The Role of Transit in Sustaining an Economically Competitive Region

February 9, 2004

Mr. Chairman and members of the committee, thank you for this opportunity to share my views on the Washington Metropolitan Area Transit Authority funding priorities.

You have already seen the compelling numbers, charts and figures that reflect how tremendously important Metro is to this region. Clearly, Metro is a world-class transit system in terms of its ability to move people quickly and efficiently, provide job access and mobility, and improve air quality—among other things. These are all important facts to keep in mind and certainly illustrate the point that, indeed, Metro Matters.

I’m going to focus my brief comments this morning on the role that quality transit, like Metro, plays in sustaining a high-end, economically competitive region and that this is a critical time for federal, state, and local partners to come together to boldly support the capital and operating needs to sustain the system.

Throughout the nation, states, and localities are struggling with the serious burdens of fiscal stress. That is particularly true in the Washington metropolitan area. However, I’m here today to say that the economic challenges jurisdictions are facing actually make the case that this is the right time—not the wrong time—for leaders in this region to get beyond localism and reevaluate how the metropolitan area is growing and how it can remain healthy and vital.

Numerous studies show that productivity and overall economic performance may be improved to the extent smart development fosters dense labor markets, vibrant and distinctive downtowns, and a high quality-of-life. Such development, which is facilitated and supported by a functioning transit system plays a fundamental role in attracting highly skilled labor and talent, which we know is so important in 21st century metropolitan America. Recall that in 2001, Boeing ultimately chose to relocate its corporate headquarters to Chicago, in part because it has a lively downtown and great mass transit.

Of course, attracting highly skilled labor depends on many factors besides transit: good schools, parks and recreation, music and theater, and good universities and colleges. And in this metropolitan area we are lucky. The Washington region is at the leading edge of the transition to the high road economy of quality, high wage, information driven jobs. Forty-one percent of the jobs in the region are in the services sector (compared to 34 percent nationally). Only 3 percent of the jobs are in manufacturing and a substantial 20 percent are in government (compared to 14 percent nationally). Given this industry structure, 42 percent of the adult population in the metropolitan area have a bachelor’s degree—almost double the national average of 24 percent.

These are impressive numbers. However, they remain rather tenuous.

Despite some reinvestment occurring in the core and the renewed health of some parts of the District as well as the inner suburban areas, decentralization continues to be the number one development trend affecting the metropolitan area today. In fact, the Washington metropolitan economy is already more decentralized than the national average:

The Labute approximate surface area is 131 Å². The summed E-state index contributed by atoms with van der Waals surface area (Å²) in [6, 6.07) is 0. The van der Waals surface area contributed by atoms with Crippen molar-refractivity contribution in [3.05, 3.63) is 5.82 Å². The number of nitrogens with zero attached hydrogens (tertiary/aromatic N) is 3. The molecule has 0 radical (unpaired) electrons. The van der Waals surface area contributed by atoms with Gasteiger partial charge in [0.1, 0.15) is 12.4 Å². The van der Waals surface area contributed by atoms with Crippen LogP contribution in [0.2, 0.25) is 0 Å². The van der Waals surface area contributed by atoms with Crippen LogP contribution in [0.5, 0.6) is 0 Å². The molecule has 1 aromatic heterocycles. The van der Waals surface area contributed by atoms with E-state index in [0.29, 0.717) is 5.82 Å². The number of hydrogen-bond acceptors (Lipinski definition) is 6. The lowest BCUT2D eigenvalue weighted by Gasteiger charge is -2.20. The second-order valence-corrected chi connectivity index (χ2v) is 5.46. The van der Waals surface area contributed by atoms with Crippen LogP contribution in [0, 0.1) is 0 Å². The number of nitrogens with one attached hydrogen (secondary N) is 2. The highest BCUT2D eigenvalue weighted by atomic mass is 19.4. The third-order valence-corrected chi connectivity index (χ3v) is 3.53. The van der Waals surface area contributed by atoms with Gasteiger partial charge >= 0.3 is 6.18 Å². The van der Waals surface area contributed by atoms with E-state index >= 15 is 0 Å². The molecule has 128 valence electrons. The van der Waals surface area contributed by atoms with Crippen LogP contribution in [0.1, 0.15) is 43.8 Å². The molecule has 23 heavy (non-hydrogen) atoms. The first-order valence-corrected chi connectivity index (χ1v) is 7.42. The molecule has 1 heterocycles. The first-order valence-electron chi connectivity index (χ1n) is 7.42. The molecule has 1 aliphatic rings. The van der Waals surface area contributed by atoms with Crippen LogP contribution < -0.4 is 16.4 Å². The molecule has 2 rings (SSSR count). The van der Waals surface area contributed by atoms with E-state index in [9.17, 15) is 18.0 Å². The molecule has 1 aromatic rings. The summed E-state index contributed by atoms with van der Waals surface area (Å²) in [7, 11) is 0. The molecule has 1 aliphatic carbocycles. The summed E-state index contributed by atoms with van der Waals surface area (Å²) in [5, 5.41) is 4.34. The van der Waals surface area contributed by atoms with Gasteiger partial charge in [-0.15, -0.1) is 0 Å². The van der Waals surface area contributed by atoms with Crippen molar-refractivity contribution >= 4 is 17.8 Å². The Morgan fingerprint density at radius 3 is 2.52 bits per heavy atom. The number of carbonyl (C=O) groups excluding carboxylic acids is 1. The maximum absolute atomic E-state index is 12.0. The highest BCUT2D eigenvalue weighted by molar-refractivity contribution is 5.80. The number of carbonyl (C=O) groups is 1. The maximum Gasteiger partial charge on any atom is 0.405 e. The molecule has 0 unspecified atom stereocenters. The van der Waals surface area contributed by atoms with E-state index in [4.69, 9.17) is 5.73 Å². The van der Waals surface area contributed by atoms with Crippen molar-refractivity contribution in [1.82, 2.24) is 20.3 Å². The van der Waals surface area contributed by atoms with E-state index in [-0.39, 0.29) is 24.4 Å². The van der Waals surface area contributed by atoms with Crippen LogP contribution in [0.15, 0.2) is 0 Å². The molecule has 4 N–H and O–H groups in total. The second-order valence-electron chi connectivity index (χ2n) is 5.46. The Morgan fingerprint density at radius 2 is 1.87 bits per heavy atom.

• Only 19 percent of the jobs are located within 3 miles of the central business district.
  • And only half of all jobs are located within 10 miles of the central business district.
  • As a result, 59 percent of the commutes in the region are between suburbs and only 21 percent are the traditional commute from suburb to city.

If left unchecked, the simultaneous occurrence of sprawl and infrastructure under-investment ultimately threatens the stability and competitiveness of the region. A region that does not fully utilize its assets jeopardizes its ability to compete.

On the other hand, the transit backbone—and the local land use that supports it—is one of the strengths that holds the region together. If the transit system becomes dysfunctional and continues to deteriorate, it will be more challenging to concentrate development, and the decentralization of jobs and workers will get worse.

One example of how transit can help concentrate, sustain and attract development is in Arlington County. The Rosslyn-Ballston Metro Corridor alone attracted 10,000 new housing units, 16.2 million square feet of office space and 1 million square feet of commercial and retail space over the last 30 years. Without Metrorail, Metrobus, and the associated policy framework, much of this growth would likely have occurred elsewhere in the region and in a very different style of development. In a word: sprawl.

Therefore, the financial difficulties facing Metro should really be a wake up call to Richmond and Annapolis, whose own set of fiscal challenges is also looming. This is because now more than ever, the imperative of controlling costs is making the reform of uncontrolled, unplanned and wasteful growth patterns unavoidable and marketable. In short, bad times turn out to be precisely the right time to tackle metropolitan decentralization by reinvesting in our existing communities and targeting scarce resources to infrastructure and services that are so important to the health and vitality of these places.

In this environment, it is even more critical for the state and local governments to fully support and renew their commitment to Metro, and to support an approach that creates high-quality growth.

Thank you for this opportunity to appear before you today.